Rite Aid basics

Marie asked me about Rite Aid, specifically how their UP+ rewards work. Rite Aid is quickly becoming one of my favorite stores (along with CVS and Publix) due to their programs.

First, they have their Single Check Rebate (SCR) program, which is a simple in-house rebate program. Usually it’s a certain $ amount back through SCR for buying a certain product, and sometimes it makes the item free. Once in a while, it even makes the item a money-maker when you use a coupon as well (ie buy an item at $9.99, use a $2/1 manufacturer coupon, get $9.99 back from SCR, making it a $2 money-maker!) The SCR is like any other rebate, except that it’s an in-house rebate that you can submit online, which means you can still submit the items for manufacturer’s rebates with the receipts (which is one of the ways I get all my Olay skincare for free!). You can also still use manufacturer’s coupons, and Rite Aid/Video Value coupons (when available).

Video Values is another program that Rite Aid has. It’s basically a program that gives you coupons for watching short videos (most are around 30 seconds long). Most of them are for specific products (Kleenex, Huggies, Sundown vitamins, Chex mix, etc) but if you watch enough videos, you can earn a $4 off of a $20 purchase Rite Aid coupon, and they usually have a couple of $1 off of any purchase coupons as well. You can use these along with manufacturer coupons, and the products will still count towards any SCR or UP+ rewards available. For example, you could use a Video Value coupon (which is a Rite Aid coupon) for Kleenex, as well as a manufacturer’s coupon, AND you could also use any and all $1 off of any purchase coupons. If you can get your pre-coupon total high enough, you could also use a $4 off of a $20 coupon from the Video Values program, as long as you hand the cashier that coupon before you hand him/her your other coupons.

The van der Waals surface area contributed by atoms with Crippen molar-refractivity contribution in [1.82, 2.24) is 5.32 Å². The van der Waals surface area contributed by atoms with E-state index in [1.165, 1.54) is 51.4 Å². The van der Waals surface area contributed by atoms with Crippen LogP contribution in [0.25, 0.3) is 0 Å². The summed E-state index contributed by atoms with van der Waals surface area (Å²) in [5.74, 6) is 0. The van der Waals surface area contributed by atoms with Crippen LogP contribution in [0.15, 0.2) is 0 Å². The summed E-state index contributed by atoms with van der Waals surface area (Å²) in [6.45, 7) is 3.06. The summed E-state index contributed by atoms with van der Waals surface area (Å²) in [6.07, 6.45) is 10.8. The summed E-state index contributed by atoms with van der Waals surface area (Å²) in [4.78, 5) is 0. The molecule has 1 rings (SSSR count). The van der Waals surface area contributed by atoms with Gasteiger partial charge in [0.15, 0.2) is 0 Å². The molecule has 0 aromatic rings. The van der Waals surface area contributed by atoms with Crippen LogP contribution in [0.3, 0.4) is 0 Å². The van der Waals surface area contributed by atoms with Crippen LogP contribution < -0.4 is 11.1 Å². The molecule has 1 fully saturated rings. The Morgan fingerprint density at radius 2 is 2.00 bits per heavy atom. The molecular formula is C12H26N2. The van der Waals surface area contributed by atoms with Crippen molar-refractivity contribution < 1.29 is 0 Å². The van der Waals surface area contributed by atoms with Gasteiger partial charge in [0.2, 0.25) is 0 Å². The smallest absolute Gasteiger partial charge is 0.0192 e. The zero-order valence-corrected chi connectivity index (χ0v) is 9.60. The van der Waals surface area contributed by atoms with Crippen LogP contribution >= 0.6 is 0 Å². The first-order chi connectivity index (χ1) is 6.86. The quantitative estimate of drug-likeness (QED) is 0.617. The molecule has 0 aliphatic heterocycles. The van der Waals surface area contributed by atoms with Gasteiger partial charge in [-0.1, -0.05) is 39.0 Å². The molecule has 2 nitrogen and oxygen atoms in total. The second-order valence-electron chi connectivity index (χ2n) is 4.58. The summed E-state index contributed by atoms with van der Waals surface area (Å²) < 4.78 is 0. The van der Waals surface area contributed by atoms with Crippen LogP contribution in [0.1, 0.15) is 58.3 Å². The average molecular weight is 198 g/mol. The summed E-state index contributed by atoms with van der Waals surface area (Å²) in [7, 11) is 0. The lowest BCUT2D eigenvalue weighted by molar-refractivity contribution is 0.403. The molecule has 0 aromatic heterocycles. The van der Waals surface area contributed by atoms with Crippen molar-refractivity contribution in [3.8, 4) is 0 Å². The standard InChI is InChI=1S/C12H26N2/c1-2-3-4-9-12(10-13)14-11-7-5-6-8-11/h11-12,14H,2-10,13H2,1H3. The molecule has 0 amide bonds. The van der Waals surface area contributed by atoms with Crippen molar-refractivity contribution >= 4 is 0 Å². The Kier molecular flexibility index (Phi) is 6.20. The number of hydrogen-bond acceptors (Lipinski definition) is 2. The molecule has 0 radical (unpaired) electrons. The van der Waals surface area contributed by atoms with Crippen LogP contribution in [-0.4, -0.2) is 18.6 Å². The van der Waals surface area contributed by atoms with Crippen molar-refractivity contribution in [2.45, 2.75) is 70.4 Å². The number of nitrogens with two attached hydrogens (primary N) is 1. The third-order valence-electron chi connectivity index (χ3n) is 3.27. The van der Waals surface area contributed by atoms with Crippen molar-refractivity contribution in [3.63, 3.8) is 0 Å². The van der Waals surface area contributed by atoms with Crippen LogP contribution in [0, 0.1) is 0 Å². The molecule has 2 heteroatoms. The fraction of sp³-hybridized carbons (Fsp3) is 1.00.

The UP+ Rewards is a fairly new program for Rite Aid. It’s taken a few months of trial and error (for both myself and the cashiers) to get a good knowledge of how it works. UP+ Rewards are VERY similar to CVS’ ECB program. They’re printed out at the end of your receipt after you purchase an eligible product. They’re tied to your account (you need a Wellness card to generate and redeem them) and they have expiration dates (and they DO expire!) Sometimes it will also print out a $1 off of any $10 beauty coupon in addition to the UP+ reward. You can buy as many of the items that generate rewards as you are allowed (some have a limit, but some don’t!) and you can redeem as many rewards as you want to in a transaction.

I’m better at understanding something when I have examples, so let’s do one! Motrin PM 20 ct is on sale this week for $3, plus you get a $2 UP+ reward, plus you can use the $6/2 coupon that was in last week’s paper. SO…

Buy Motrin PM $3.00 (x2)
– $6/2 coupon (you’ll pay nothing out of pocket!)
– $2 UP+ Rewards (x2 for buying 2)

=FREE (with no out of pocket expense) and a money-maker of $4 (two $2 UP+ Rewards!)

There is no advertised limit on this one, so you could get as many as you have coupons for! The UP+ Rewards do expire, so I usually try not to leave the store with any in my pocket, in case I don’t get back in the next couple of weeks, so you could then use them to buy… baby wipes (on my brain because we need some!) or anything else you need or is on sale.

I have had a couple of experiences where it DID NOT print the UP+ Rewards like it was supposed to, and I had to show the cashier the ad, who told the manager, who called corporate, who gave me cash back instead of the actual rewards. The system is still fairly new, and it has a few kinks to work out still, so don’t be afraid to say something if it doesn’t work out the way it’s supposed to. Make sure you have your ad with you, and you know EXACTLY how the transaction should work out so you don’t second-guess yourself and lose money.

I hope that helps Marie! Let me know if any of it is confusing!

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